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Sperm switched: Clinic worker used his sperm to father baby, possibly others

Family finds out deceased felon put his sperm in place of a woman's husbands when she underwent artificial insemination two decades ago. This is her daugher's biological father.
Family finds out deceased felon put his sperm in place of a woman's husbands when she underwent artificial insemination two decades ago. This is her daugher's biological father.

Sperm switched at a clinic where a couple underwent artificial insemination decades ago means that a man who always believed he was the biological father of his daughter, was not. This was discovered decades after their child was born while the mother was doing research for geology, according to News Channel 4 on Jan. 10.

The family did DNA testing for the information to help with the geology project the wife was doing. When it came back that her husband was no relation to their daughter, the realization hit the couple hard. What went wrong at that clinic and who fathered their daughter? The family wishes to remain unnamed.

The Salt Lake City, Utah couple had gone to a clinic in the early 90s when they were having trouble conceiving. At the clinic artificial insemination was done, where the sperm of the husband was planted in the wife’s egg and they had a healthy baby. The artificial insemination meant that the child born to the couple in 1992 was the biological child of both parents, or so they thought until recently.

They started their investigation at the clinic that had done the procedure 20 something years ago. They had the procedure done at the Reproductive Medical Technologies in Midvale Utah is associated with the University of Utah. Too much time had passed to research a mix-up. The wife took another direction in the investigation.

Using the geology she had acquired, the wife was able to track down a biological cousin of her daughter’s biological father. She got the biggest shock of her life learning that the man that fathered her daughter worked at the clinic.

He had replaced his own sperm for that of the husbands. His name was Thomas Lippert and he worked at the clinic from 1988 to 1994. After seeing his picture the wife remembered him behind the front desk. He also had a stack of baby pictures behind the front desk that he appeared very proud of.

Lippert, is now dead, but his mother agreed to give a DNA sample and it was confirmed, Lippert was the biological father of the couple's daughter, now in her 20s.

She found out that Lippert spent two years behind bars for kidnapping a coed and keeping her a prisoner in three weeks doing “love experiments on her.” She was locked in a black box and he was using electro shock therapy on the girl to make her fall in love with him.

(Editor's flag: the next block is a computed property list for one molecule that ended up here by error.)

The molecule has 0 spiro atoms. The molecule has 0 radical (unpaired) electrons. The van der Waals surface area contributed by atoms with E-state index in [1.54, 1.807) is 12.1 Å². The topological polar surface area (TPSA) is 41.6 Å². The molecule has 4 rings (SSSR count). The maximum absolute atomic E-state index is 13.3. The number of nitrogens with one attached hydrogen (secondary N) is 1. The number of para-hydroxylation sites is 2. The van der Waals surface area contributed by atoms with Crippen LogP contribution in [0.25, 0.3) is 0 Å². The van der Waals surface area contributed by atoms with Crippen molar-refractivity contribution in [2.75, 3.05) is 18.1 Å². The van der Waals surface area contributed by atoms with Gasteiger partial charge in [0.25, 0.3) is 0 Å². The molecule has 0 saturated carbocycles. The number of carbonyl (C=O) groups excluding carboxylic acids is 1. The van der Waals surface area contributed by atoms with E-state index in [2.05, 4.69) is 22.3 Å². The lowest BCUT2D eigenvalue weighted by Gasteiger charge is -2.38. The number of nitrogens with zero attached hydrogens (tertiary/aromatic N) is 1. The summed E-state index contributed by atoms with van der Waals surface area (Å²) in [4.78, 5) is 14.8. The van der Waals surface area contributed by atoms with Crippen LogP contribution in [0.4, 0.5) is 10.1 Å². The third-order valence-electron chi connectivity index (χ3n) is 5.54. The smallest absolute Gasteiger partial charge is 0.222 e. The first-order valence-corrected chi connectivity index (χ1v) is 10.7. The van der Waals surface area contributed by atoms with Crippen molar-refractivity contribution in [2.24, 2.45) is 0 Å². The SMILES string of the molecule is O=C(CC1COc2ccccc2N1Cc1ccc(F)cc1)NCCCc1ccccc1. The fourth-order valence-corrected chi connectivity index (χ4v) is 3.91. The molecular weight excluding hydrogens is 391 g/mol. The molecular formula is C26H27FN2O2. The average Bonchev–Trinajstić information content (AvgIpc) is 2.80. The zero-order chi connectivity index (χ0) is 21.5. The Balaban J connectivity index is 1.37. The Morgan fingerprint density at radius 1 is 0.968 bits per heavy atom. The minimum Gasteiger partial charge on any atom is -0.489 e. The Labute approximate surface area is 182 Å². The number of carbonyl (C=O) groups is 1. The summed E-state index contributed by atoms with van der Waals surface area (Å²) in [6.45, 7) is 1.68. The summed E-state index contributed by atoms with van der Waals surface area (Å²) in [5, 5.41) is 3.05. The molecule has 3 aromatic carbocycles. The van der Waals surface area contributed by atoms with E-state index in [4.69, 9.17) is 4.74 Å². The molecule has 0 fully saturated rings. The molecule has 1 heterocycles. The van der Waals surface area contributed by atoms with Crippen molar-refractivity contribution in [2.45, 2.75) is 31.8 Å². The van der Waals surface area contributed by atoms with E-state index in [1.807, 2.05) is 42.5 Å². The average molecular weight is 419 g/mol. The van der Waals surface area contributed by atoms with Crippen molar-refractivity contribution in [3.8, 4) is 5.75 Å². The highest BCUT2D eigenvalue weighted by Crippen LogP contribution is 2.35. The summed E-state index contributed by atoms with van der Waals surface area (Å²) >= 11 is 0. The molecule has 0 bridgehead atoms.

Once the clinic and the University of Utah were informed of this sperm switch, they sent out a letter to the people who came to that clinic during the years Lippert was employed. Chances are that if he did this once, there could be others.

Here is the letter the University of Utah sent to the people who received procedures at the clinic to become pregnant:

Since April 2013, the University of Utah has been investigating credible information regarding the possible mislabeling or tampering of a semen sample at RMTI (Reproductive Medical Technologies, Inc.), a private andrology lab owned by a University faculty member (now deceased).

The facility was a private laboratory located in Midvale, Utah. While not owned or operated by the University, the University contracted with RMTI for specimen preparation and semen analysis. Additionally, RMTI prepared semen samples for private physician offices throughout the community, not University physicians.

Through genetic testing, a woman who received artificial insemination (AI) in 1991 discovered the biological father of her child was not her husband, as she had assumed. She traced the genetics of her child to a man who was a former employee of the now-defunct RMTI, which may have prepared the AI sample. The man in question was also a part-time employee of the University from 1988-94.

There are no remaining records from RMTI to prove the claim and the man in question has been deceased since 1997. Consequently, it is unknown how this incident might have happened. In addition, there is no evidence to indicate this situation extends beyond the case in question.

We understand this information has been upsetting for the family and other clients of RMTI. We want to help alleviate this distress by providing professional genetic testing for RMTI clients who were treated between 1988 through 1994.

Concerned individuals can contact the University of Utah Andrology Lab at (801) 587-5852

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